• The New York Times, Wall Street Journal, Bloomberg, Thompson Reuters, Financial Times (Fundfire), Institutional Investor, Pensions & Investments, Private Equity International, and the institutional investment community use our research and analysis.  Skorina has been interviewed on chief investment officer compensation issues on Bloomberg TV.

• Our work is regularly re-printed in Allaboutalpha.com and other industry magazines, blogs, and third- party web postings.

• We focus specifically and effectively on the world we know: Board members and Executive Officers, Chief Investment Officers, and Senior Asset Managers at institutional investment firms and funds – including sovereign wealth funds, endowments, foundations, pension funds, banks, investment banks, outsourced chief investment officer firms (OCIO), and sell-side money managers.

Prior to founding CASCo, Mr. Skorina worked for JP MorganChase in New York City and Chicago and for Ernst & Young in Washington, D.C.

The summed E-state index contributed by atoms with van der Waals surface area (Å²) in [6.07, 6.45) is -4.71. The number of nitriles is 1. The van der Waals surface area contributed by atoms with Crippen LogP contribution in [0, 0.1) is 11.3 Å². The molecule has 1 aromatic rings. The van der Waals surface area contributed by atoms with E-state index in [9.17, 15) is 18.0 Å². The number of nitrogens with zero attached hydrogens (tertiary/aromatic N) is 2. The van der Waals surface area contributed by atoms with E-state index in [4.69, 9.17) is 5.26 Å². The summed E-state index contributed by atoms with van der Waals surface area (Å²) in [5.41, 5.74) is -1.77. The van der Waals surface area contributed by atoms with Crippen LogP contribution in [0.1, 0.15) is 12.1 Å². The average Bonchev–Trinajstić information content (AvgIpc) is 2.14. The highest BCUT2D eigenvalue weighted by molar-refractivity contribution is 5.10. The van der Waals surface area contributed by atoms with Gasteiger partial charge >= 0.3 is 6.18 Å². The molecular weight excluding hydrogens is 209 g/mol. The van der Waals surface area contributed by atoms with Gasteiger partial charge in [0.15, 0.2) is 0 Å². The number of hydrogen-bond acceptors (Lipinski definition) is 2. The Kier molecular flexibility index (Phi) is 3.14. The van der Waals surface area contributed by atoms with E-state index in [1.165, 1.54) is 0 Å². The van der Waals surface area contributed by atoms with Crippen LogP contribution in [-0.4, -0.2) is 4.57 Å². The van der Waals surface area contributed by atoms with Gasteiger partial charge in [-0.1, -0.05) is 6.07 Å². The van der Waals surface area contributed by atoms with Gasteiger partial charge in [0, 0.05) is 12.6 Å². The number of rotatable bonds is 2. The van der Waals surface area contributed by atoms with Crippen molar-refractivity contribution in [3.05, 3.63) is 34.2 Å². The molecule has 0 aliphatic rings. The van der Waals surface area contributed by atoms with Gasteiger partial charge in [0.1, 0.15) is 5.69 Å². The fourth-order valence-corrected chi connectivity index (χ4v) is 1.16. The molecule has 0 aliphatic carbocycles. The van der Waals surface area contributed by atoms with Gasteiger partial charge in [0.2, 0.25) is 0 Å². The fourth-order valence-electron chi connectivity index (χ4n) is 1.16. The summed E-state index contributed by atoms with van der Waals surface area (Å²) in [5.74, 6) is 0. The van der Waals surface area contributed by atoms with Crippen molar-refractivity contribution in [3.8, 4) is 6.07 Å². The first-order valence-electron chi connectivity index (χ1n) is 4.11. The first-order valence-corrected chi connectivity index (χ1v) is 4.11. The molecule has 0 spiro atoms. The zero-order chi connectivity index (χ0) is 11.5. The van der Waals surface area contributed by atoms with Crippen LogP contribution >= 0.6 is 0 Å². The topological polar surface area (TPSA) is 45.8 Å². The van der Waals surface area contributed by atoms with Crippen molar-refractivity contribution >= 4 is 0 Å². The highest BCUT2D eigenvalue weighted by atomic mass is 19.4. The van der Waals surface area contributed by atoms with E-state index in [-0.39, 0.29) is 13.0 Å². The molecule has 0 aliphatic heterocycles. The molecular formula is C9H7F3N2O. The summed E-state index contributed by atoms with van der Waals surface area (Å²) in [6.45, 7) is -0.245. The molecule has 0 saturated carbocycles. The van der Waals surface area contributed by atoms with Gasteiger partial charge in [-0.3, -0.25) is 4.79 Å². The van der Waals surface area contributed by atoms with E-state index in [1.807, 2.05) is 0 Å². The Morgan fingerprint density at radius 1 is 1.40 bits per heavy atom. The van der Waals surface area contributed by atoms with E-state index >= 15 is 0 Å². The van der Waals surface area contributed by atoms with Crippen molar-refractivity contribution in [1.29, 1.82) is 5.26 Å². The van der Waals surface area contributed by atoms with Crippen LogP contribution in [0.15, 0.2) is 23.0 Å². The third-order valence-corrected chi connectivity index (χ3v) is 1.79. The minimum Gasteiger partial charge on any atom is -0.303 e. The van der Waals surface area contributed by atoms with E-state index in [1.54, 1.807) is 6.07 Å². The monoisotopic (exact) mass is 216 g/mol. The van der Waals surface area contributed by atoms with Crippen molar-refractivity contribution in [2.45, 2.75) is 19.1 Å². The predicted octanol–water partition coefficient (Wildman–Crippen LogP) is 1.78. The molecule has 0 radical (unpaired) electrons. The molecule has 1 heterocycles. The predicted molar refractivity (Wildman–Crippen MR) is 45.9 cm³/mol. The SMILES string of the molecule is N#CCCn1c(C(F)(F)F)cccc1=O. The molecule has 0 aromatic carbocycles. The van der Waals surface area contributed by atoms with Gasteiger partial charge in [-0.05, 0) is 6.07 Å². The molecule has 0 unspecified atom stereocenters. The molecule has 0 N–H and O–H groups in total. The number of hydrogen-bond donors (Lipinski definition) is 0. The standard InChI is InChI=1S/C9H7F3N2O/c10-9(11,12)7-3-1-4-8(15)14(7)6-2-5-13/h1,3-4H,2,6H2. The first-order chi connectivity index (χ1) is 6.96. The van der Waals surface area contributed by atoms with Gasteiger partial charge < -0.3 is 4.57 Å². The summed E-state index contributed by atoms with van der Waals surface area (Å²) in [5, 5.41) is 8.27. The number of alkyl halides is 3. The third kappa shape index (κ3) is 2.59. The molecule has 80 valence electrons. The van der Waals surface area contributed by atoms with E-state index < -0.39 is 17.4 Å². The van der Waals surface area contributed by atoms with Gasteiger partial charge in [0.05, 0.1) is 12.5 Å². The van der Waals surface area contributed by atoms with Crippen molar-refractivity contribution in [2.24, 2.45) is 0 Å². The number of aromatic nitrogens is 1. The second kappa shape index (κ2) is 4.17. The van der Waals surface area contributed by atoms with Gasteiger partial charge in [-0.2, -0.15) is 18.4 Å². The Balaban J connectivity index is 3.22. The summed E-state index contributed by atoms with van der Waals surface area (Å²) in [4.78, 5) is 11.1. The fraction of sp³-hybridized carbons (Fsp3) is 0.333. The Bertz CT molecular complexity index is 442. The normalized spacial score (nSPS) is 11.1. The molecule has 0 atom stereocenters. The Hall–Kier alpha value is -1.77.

Mr. Skorina graduated from Culver Academies, attended Michigan State University and The Middlebury Institute of International Studies at Monterey where he graduated with a BA, and earned a MBA in Finance from the University of Chicago.  He served in the US Army as a Russian Linguist stationed in Japan.

Charles A. Skorina & Co. is based in Tucson, Arizona.

Contact
520-529-5677

6080 N. Sabino Shadow Lane | Tucson, AZ 85750

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    6080 N. Sabino Shadow Lane | Tucson, AZ 85750 | 520-529-5677